Earlier last month, AACTE announced that its signature, Leadership Academy convening would be returning in 2022 with a new, in-person format. The reimagined programming allows academic leaders to customize their learning experience while minimizing time spent out of the office. And at a reduced price point, attendees can participate in essential professional development while saving money on registration and hotel costs.
But why should new and seasoned leaders attend the Academy? Here’s what a few of this year’s confirmed registrants had to say regarding their decision to attend in 2022, and what they hope to gain from the experience:
Over the last two years of the COVID-19 pandemic, the pace of change, and the time to respond to those changes, has seemingly accelerated. Today’s leaders are tasked with making informed decisions to solve new problems, but often with minimal information and without an opportunity for collaborative input. As a result, successful leaders are relying upon detailed, strategic plans as guides to ensure their decisions are in alignment with the goals and priorities of their institution and their constituents.
One benefit of strategic planning is that it creates a single, forward-focused vision. As a part of its strategic plan, AACTE aligns its ongoing commitment to high-quality educator preparation with its commitment to leveraging opportunities to address the future challenges that come from an ever-changing educational landscape. To that end, AACTE is working with deans, program chairs, and other academic leaders to ensure their strategic planning processes are forward-thinking and revolutionary, while also representative of the diverse, equitable, and inclusive learning environments AACTE and its members want to create. To provide this support, AACTE is proud to offer the following session content in both the dean and chair strands of the 2022 Leadership Academy:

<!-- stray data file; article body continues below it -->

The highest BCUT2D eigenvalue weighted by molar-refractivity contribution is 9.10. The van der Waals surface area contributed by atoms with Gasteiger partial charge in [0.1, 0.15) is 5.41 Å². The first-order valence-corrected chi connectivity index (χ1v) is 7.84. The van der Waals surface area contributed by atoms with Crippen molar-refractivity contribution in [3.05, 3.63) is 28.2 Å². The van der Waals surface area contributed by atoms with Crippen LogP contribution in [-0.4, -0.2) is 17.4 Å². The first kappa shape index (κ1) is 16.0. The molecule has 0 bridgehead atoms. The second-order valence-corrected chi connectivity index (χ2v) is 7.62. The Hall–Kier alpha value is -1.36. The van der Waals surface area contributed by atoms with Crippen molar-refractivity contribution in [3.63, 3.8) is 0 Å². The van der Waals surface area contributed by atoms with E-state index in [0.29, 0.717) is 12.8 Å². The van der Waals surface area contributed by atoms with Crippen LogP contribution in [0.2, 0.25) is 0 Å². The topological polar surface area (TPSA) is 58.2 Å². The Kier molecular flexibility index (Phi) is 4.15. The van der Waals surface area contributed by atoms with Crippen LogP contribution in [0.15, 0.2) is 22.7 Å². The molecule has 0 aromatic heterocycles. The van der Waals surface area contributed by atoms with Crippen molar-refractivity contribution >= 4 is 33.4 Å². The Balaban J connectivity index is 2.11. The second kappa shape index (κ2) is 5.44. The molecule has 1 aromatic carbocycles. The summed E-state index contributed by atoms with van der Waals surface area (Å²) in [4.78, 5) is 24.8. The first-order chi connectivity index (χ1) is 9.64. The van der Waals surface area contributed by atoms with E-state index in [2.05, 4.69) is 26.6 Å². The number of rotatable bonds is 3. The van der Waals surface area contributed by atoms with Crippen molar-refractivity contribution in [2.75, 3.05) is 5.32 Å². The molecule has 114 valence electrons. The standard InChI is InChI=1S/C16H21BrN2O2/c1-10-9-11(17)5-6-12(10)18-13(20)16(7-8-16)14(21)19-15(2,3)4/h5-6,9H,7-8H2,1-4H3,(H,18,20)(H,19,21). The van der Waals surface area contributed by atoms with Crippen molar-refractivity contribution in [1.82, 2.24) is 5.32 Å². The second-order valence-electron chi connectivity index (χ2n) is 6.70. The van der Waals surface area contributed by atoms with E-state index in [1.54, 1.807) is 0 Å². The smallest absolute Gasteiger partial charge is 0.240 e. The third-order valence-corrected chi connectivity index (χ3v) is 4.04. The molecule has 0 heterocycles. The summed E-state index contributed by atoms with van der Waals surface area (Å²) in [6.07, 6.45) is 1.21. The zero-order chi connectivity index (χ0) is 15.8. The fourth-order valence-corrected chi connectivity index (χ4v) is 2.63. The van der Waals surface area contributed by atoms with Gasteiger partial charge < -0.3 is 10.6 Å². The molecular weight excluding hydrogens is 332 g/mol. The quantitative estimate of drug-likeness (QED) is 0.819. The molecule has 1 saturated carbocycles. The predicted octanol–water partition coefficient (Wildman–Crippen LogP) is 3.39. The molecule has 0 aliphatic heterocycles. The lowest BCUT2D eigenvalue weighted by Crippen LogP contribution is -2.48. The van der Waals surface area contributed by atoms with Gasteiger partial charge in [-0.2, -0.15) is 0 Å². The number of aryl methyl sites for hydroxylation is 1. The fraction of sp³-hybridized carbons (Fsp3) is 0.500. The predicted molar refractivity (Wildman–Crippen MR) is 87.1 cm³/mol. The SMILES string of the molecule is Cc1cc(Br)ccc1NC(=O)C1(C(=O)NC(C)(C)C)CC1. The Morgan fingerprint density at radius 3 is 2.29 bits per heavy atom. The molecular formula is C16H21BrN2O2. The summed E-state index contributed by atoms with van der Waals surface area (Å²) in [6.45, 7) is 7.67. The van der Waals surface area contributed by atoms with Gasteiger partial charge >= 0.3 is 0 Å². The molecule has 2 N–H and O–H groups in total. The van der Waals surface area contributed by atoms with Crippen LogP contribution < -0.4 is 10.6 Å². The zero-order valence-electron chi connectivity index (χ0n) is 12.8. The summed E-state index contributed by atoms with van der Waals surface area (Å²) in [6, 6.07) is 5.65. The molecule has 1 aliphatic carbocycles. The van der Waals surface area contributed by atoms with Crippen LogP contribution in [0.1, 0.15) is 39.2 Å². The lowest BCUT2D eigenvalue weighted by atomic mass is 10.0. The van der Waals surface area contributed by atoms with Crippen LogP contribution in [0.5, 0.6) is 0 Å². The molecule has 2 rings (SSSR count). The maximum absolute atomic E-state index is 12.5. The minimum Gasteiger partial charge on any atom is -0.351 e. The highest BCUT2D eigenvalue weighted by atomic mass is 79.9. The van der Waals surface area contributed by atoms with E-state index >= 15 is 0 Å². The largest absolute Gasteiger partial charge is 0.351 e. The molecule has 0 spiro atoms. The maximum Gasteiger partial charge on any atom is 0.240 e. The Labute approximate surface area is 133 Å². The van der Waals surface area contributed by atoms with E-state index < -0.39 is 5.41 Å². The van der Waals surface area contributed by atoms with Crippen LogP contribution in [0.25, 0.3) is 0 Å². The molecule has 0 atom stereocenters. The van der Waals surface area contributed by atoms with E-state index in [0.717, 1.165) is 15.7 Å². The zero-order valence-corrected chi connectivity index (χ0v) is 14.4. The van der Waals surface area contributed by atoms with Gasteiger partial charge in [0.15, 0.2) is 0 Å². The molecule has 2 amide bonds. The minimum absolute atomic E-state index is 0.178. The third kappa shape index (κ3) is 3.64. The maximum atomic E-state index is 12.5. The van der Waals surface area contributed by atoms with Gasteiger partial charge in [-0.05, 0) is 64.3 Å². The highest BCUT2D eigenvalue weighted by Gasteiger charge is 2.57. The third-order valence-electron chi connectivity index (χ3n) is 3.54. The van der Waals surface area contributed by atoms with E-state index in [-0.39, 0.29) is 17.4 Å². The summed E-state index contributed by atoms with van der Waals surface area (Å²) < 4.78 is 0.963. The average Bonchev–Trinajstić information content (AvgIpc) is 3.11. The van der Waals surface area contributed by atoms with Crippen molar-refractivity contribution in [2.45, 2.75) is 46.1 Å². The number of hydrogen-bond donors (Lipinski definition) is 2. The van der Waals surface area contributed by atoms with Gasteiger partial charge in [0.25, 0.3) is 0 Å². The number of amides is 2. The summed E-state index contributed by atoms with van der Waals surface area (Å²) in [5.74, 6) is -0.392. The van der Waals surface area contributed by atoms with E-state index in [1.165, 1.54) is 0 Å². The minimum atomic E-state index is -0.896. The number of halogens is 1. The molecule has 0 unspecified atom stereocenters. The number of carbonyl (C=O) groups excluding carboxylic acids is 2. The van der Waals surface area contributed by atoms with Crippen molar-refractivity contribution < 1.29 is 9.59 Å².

In today’s world, diversity, equity, and inclusion can sometimes feel like simply buzzwords. They are trendy to say, and deemed important to acknowledge strategically, but are the actions taken by academic leaders truly enhancing diversity amongst our faculty and candidates? Is there a collective, shared sense of what equitable practices look like? And most importantly, are the decisions of leaders today creating and cultivating spaces that are inclusive to all?